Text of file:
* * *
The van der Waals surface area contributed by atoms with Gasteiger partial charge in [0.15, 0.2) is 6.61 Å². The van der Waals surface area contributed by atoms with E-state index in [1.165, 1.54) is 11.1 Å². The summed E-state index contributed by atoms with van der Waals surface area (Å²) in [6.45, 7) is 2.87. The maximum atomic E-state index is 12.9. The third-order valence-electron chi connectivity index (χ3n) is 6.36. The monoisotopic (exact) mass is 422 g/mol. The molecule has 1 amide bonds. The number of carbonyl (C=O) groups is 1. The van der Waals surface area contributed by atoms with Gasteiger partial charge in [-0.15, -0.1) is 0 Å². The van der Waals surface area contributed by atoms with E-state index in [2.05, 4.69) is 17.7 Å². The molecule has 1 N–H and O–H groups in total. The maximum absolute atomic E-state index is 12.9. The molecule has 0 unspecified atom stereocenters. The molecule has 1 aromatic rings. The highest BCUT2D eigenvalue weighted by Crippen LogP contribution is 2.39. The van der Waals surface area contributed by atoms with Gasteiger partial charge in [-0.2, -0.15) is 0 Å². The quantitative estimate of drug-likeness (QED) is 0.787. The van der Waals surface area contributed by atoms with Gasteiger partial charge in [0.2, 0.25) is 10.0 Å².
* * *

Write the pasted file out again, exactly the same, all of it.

The van der Waals surface area contributed by atoms with Gasteiger partial charge in [0.15, 0.2) is 6.61 Å². The van der Waals surface area contributed by atoms with E-state index in [1.165, 1.54) is 11.1 Å². The summed E-state index contributed by atoms with van der Waals surface area (Å²) in [6.45, 7) is 2.87. The maximum atomic E-state index is 12.9. The third-order valence-electron chi connectivity index (χ3n) is 6.36. The monoisotopic (exact) mass is 422 g/mol. The molecule has 1 amide bonds. The number of carbonyl (C=O) groups is 1. The van der Waals surface area contributed by atoms with Gasteiger partial charge in [-0.15, -0.1) is 0 Å². The van der Waals surface area contributed by atoms with E-state index in [2.05, 4.69) is 17.7 Å². The molecule has 1 N–H and O–H groups in total. The maximum absolute atomic E-state index is 12.9. The molecule has 0 unspecified atom stereocenters. The molecule has 1 aromatic rings. The highest BCUT2D eigenvalue weighted by Crippen LogP contribution is 2.39. The van der Waals surface area contributed by atoms with Gasteiger partial charge in [-0.2, -0.15) is 0 Å². The quantitative estimate of drug-likeness (QED) is 0.787. The van der Waals surface area contributed by atoms with Gasteiger partial charge in [0.2, 0.25) is 10.0 Å².